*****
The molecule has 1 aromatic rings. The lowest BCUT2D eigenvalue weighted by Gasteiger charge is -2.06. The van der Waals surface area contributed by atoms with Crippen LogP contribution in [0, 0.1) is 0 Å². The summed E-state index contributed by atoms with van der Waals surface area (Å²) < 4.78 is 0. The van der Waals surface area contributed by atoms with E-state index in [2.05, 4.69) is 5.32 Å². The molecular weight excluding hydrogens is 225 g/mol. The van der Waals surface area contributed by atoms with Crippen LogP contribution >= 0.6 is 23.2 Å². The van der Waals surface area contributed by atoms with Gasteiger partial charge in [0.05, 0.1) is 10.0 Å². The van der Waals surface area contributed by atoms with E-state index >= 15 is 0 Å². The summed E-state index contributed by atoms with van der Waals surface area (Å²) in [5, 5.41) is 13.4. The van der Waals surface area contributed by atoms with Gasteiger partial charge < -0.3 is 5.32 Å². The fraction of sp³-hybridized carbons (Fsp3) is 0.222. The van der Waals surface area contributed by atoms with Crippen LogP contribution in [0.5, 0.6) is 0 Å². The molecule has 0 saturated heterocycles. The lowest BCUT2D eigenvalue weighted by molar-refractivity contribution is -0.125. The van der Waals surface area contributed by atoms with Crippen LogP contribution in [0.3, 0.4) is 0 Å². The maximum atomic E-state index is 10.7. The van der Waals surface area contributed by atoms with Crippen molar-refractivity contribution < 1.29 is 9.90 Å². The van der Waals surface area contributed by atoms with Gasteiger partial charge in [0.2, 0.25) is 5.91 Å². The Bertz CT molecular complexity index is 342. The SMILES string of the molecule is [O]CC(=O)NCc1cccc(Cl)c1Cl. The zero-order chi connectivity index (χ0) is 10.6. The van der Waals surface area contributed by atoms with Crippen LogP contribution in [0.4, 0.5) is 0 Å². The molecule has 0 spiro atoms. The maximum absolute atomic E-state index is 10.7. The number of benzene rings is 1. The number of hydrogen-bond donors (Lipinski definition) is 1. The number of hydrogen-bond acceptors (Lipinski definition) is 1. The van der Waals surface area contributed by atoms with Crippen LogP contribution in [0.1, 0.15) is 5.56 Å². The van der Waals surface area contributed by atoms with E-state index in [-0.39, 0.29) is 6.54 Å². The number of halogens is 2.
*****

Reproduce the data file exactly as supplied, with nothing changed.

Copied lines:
The molecule has 1 aromatic rings. The lowest BCUT2D eigenvalue weighted by Gasteiger charge is -2.06. The van der Waals surface area contributed by atoms with Crippen LogP contribution in [0, 0.1) is 0 Å². The summed E-state index contributed by atoms with van der Waals surface area (Å²) < 4.78 is 0. The van der Waals surface area contributed by atoms with E-state index in [2.05, 4.69) is 5.32 Å². The molecular weight excluding hydrogens is 225 g/mol. The van der Waals surface area contributed by atoms with Crippen LogP contribution >= 0.6 is 23.2 Å². The van der Waals surface area contributed by atoms with Gasteiger partial charge in [0.05, 0.1) is 10.0 Å². The van der Waals surface area contributed by atoms with E-state index >= 15 is 0 Å². The summed E-state index contributed by atoms with van der Waals surface area (Å²) in [5, 5.41) is 13.4. The van der Waals surface area contributed by atoms with Gasteiger partial charge < -0.3 is 5.32 Å². The fraction of sp³-hybridized carbons (Fsp3) is 0.222. The van der Waals surface area contributed by atoms with Crippen LogP contribution in [0.5, 0.6) is 0 Å². The molecule has 0 saturated heterocycles. The lowest BCUT2D eigenvalue weighted by molar-refractivity contribution is -0.125. The van der Waals surface area contributed by atoms with Crippen LogP contribution in [0.3, 0.4) is 0 Å². The maximum atomic E-state index is 10.7. The van der Waals surface area contributed by atoms with Crippen molar-refractivity contribution < 1.29 is 9.90 Å². The van der Waals surface area contributed by atoms with Gasteiger partial charge in [0.2, 0.25) is 5.91 Å². The Bertz CT molecular complexity index is 342. The SMILES string of the molecule is [O]CC(=O)NCc1cccc(Cl)c1Cl. The zero-order chi connectivity index (χ0) is 10.6. The van der Waals surface area contributed by atoms with Crippen LogP contribution in [0.4, 0.5) is 0 Å². The molecule has 0 spiro atoms. The maximum absolute atomic E-state index is 10.7. The number of benzene rings is 1. The number of hydrogen-bond donors (Lipinski definition) is 1. The number of hydrogen-bond acceptors (Lipinski definition) is 1. The van der Waals surface area contributed by atoms with Crippen LogP contribution in [0.1, 0.15) is 5.56 Å². The van der Waals surface area contributed by atoms with E-state index in [-0.39, 0.29) is 6.54 Å². The number of halogens is 2.